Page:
Fashioning Art: Marni and Erik Parker

Marni S/S15 and Out of the Ark (2012), Erik Parker [Image taken from Fash of the Titans]

Marni Spring 2015 and Out of the Ark (2012), Erik Parker [Image taken from Fash of the Titans]

Out of the Ark (2012) is one of eleven paintings in Erik Parker’s solo exhibition Bye Bye Babylon at Paul Kasmin Gallery. Bye Bye Babylon comprised a mixture of still-lifes and jungle scenes, rendered in Parker’s signature neon palette.

Babylon was a bustling city in ancient Mesopotamia that historians have estimated to be the largest city in the world from around 1770 to 1760 BC. In the bible, Babylon is referred to as ‘Babel’, reinterpreted in the Book of Genesis from the Hebrew verb bilbél, meaning ‘to confuse’. In the biblical story, the people united following the Great Flood and migrated to Shinar where they began to speak a shared language. There, there they strove to build a city around a tower that would be tall enough to reach heaven. God, angered at their arrogance, jumbled their ability to speak this language. As a result, the men could no longer understand each other and were eventually forced to abandon the Tower of Babel and scatter across the world and build new cities. The significance of Babylon’s history and its biblical references have combined such that the word ‘Babylon’ contemporaneously has come to mean ‘metropolis’ in various languages. In Parker’s series, he turns away from his native New York to explore imaginary panoramas inspired by untouched landscapes around the world.

Out of the Ark (2012), Erik Parker [Image courtesy of Paul Kasmin Gallery]

Out of the Ark (2012), Erik Parker [Image courtesy of Paul Kasmin Gallery]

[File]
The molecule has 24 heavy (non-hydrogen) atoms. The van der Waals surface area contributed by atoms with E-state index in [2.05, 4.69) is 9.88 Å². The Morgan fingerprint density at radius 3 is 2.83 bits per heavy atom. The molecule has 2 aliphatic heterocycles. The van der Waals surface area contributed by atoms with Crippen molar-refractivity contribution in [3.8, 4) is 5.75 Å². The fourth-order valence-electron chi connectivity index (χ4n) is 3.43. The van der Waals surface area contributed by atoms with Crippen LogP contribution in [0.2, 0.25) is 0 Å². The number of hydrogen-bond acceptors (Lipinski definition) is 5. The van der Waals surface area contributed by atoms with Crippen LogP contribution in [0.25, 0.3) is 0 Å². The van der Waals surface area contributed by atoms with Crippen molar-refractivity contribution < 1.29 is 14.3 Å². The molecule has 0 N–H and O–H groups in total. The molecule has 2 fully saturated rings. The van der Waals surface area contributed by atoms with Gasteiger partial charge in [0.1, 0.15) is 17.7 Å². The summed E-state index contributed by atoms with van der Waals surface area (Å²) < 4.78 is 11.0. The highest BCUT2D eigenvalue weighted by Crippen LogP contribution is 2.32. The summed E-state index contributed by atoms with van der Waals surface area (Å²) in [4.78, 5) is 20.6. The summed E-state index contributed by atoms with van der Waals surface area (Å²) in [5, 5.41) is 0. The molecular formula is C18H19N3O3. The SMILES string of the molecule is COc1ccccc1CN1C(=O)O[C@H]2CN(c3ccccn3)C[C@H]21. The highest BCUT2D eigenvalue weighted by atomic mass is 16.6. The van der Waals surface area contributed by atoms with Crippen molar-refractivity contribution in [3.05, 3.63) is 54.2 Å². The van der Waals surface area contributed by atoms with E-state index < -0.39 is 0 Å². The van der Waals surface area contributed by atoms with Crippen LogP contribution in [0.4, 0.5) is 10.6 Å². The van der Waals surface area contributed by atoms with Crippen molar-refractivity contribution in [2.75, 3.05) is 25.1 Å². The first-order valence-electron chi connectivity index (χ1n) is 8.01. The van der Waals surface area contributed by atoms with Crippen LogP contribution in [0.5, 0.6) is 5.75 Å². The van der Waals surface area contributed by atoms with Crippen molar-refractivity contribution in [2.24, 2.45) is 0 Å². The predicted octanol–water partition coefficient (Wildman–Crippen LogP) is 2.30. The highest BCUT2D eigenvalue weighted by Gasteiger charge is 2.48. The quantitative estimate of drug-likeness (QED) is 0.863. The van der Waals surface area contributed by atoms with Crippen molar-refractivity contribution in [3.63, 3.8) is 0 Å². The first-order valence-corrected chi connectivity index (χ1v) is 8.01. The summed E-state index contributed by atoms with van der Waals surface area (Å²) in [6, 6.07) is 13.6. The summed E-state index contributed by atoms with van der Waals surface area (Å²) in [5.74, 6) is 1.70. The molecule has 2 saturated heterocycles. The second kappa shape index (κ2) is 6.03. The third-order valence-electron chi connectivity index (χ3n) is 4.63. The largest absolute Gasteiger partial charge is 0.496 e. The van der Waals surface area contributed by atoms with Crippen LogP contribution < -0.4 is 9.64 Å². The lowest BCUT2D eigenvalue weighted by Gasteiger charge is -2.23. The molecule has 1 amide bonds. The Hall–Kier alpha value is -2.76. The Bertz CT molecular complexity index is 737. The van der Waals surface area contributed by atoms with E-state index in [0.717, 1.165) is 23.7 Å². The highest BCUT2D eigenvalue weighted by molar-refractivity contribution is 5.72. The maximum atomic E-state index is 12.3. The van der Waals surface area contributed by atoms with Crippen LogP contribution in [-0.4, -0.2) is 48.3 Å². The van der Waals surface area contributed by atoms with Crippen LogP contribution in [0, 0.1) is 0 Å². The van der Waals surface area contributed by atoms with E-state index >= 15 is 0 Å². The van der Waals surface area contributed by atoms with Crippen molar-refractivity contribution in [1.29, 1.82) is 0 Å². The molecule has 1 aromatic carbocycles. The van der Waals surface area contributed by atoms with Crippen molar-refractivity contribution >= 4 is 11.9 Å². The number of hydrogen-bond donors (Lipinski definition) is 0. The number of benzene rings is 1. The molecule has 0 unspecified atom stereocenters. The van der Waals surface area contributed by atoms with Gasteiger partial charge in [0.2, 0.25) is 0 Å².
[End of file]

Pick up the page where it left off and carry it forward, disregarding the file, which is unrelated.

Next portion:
Based on Maya Bay, Thailand, Out of the Ark features a deserted beach clearing framed by lush foliage. Far from being a halcyon portrayal of its original inspiration, Out of the Ark employs Parker’s trademark blend of psychedelic surrealism. Fleshy, tentacle-like leaves grow in the foreground amidst snaking vines, extending toward a lemon yellow sky. Blades of grass protruding on the sandy beach reveal the inspirations that Parker draws from American subcultures. The artist has discussed in interviews that his portrayal of grass in his landscape paintings are inspired by the way comic book artists draw hair growing from the heads of their characters. 
Marni Spring 2015 [Image from T Magazine]

Marni Spring 2015 [Image from T Magazine]

Marni flower market [Image taken from Garance Dore]

Marni flower market [Image taken from Garance Dore]

Outside Marni's flower market [Image taken from 2Luxury2

Outside Marni’s flower market [Image taken from 2Luxury2

The Spring 2015 ready-to-wear collection marked Marni’s 20th anniversary. To accompany the collection, Marni transformed the Rontonda Della Besana, a 18-century building in Milan, into a riotous flower market selling plants and garden accessories. The collection itself embodied the house’s signature eclecticism, drawing rich cultural references from around the world including judo black belts, vivid floral prints and African hoop necklaces. The main look above echoes the technicolour tropicality of Out of the Ark. Ripples on water and tropical flowers, recalling heliconias, birds-of-paradise and ferns, dance across a yellow background mimicking Parker’s sun-drenched sky. Layered African necklaces and a loose rope belt reflect Parker’s snaking vegetation. #
Main image taken from Fash of the Titans

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